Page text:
Workshops led by alumni and students about different types of writing and a keynote presentation by Nathan Scott ’05 marked the first annual Frostiana Literary Conference last Sunday.
Madeleine Lippey ’14 and Jared Newman ’15 founded the conference to foster a community of writers at Andover. The Advisory Board includes Carri Bresnahan ’13, Nolan Crawford ’15, Sina Golkari ’15, Abriana Mayer ’14 and Ashlie Rockwood ’14.
“Because there are so many math and science competitions, a lot of those students get to showcase their work more, to share their accomplishments, whereas students who like writing don’t tend to,” said Bresnahan.
The keynote speaker, Nathan Savin Scott ’05, a regular writer for “Thought Catalog” and other other blogs, spoke about his own experiences as a student at Andover and also in writing.
Scott emphasized the need for resiliency in the writing profession, citing an instance in August 2012 when “Gawker,” a popular gossip website, called one of his “Thought Catalog” essays, “The worst thing that will be written on the internet today.”
“Out of the entire internet, a huge place, filled with millions of things, and I was the worst. And it sucks, but eventually you get over it, and you learn to read the comments with a sense of humor,” Scott said.
“Andover has tough times too,” Scott continued. “Who here has pulled an all-nighter this year? That’s too many hands.” He went on to describe the things he had hated about Andover like the stressful nights and the freezing cold. “Andover’s not perfect, but it is great,” he said.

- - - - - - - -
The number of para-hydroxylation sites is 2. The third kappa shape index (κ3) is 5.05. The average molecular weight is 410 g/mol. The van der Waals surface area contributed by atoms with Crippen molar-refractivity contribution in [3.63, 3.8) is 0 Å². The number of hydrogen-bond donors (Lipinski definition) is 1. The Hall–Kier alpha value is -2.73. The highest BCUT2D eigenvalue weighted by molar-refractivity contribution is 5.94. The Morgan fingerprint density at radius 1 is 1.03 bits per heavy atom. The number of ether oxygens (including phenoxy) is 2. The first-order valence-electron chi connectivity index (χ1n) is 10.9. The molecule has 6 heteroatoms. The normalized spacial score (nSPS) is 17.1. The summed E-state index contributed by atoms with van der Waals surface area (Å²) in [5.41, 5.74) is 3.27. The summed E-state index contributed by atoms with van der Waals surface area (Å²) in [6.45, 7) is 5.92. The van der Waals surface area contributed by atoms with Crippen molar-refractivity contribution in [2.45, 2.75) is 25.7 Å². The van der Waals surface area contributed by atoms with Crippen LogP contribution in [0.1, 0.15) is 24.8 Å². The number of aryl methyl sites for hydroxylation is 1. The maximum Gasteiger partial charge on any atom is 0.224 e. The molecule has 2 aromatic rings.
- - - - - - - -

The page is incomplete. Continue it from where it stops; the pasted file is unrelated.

Scott frequently writes about his experiences at Andover on “Thought Catalog,” but he is best known on campus for his essay, “The Good Old Days,” in which he discusses the false nostalgia many his classmates have for Andover.
“They remembered the Senior spring version of Andover; I remembered the Upper winter version of Andover,” Scott said.
“The bad part about writing that article was that a lot of my friends thought that I was saying ‘Andover sucks,’ but that wasn’t what I was saying. I had two friends that didn’t talk to me for a month because they thought I was ‘besmirching the Academy,’” Scott said.
Scott also co-writes for a movie review blog called “Shouts From the Balcony” with Matthew Brennan ’05, a presenter at Frostiana and a movie critic for “IndieWire.”
In addition to Scott, various alumni currently working in different fields of writing ran workshops on topics ranging from poetry to Spanish literature to character development in fiction.
Joseph Kahn ’67, staff writer for “The Boston Globe,” led a workshop on recent innovations and approaches in modern journalism. Kahn shared his journalistic inspiration and the need for perseverance when reporting difficult stories.
Evan McGarvey ’03 led workshops on both poetry and linguistics, discussing the connections between “thought, language and speech.” At the end, McGarvey even received student requests for him to teach at Andover.
Grace Tully ’15 conducted a workshop about fantasy writing and participated in a panel called “Writing on the Internet.”
“We’re trying to cultivate creativity; we want to see personal growth in writing… and I do a lot of internet-based writing, and I would like a chance to validate that,” Tully said.
Leading a workshop on Spanish literature, Nolan Crawford ’15 spoke about the use of “magical realism” in the work of Colombian author Gabriel García Márquez.
“I’ve always had an interest in magical realism and the writings of Márquez because he’s so renowned not just in the Spanish language literary world, but the literary world in general,” Crawford said.
Kevin Ma ’13 and Bresnahan also led a workshop on novel writing and a question and answer session with Matthew Brennan ‘05, a film critic for “IndieWire.”
In the future, Frostiana hopes to bring students from local schools, such as Andover High or Lawrence High, and other nearby boarding schools to its events, according to Lippey. Frostiana was funded by a grant from the Abbot Academy Association.